For like $50 there was an NES that was painted all silver, more boxy (I later discovered it was the Famicom design) and had controllers and a zapper permanently wired into them.  Not only that, when you turned it on it had 101 games built-in, which I didn’t pick up because I had an NES already and this console wouldn’t work with cartridges.  What I also saw was a slew of “x-in-1” cartridges that contained some of the console’s best games all together.  It was old school pirating at its best – take a bunch of smaller older games and thanks to new technology put them all into a single cartridge and sell them in foreign countries.  I remember buying one for my NES, probably a 76-in-1, that I could have sworn had 76 individual titles but I later discovered there were only like seven games repeating on a list with different names.  I also bought a Game Gear 9-in-1 (pictured above) for my buddy, which was amazing because it contained Sonic the Hedgehog and a handful of arcade ports.  I wasn’t really trying to be kind, but it was like $20 and I used to love borrowing his Game Gear, now I gave him a reason to be forthcoming with it.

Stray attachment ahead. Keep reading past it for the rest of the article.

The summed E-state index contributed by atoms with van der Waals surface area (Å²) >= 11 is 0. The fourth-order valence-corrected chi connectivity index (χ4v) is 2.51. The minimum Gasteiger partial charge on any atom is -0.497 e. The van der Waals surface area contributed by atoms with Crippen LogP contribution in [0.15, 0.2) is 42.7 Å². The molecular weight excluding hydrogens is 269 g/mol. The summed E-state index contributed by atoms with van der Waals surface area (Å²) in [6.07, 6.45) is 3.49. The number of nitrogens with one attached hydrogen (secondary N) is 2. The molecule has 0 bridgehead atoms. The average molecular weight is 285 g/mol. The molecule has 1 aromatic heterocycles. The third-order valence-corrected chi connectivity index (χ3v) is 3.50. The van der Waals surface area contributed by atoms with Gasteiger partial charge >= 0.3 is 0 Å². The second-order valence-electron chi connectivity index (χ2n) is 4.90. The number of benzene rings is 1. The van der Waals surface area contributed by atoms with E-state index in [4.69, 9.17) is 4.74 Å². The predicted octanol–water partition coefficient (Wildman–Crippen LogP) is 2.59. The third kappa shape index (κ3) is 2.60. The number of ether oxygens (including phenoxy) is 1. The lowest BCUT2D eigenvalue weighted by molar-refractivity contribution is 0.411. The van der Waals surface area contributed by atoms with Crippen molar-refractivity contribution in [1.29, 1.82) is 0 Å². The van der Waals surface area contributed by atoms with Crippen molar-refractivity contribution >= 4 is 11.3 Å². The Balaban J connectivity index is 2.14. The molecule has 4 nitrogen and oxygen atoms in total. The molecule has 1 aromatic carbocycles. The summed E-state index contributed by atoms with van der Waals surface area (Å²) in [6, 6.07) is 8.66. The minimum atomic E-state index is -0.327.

This trend would continue in gaming moving forward to as recently as this generation with Sonic’s Ultimate Genesis Collection and several others.  In addition, I still see 30-in-1 Genesis systems and 50-in-1 Atari systems for roughly $30 at Walgreens, which are now legal items that these respective companies have approved.  As is the case with most collections, they were as much a double-edged sword then as they are now.  You have so much selection that you barely spend any time with a single game and never accomplish much other than beating the first level of each title before the system eventually dies.  Costa Rica gave me lots of great memories and views, but it was also my first glimpse at how bad small countries got it in the video game market.  No wonder the Master System and Genesis were so big in Brazil.  Any one out there have some crazy unlicensed all-in-one pirate games?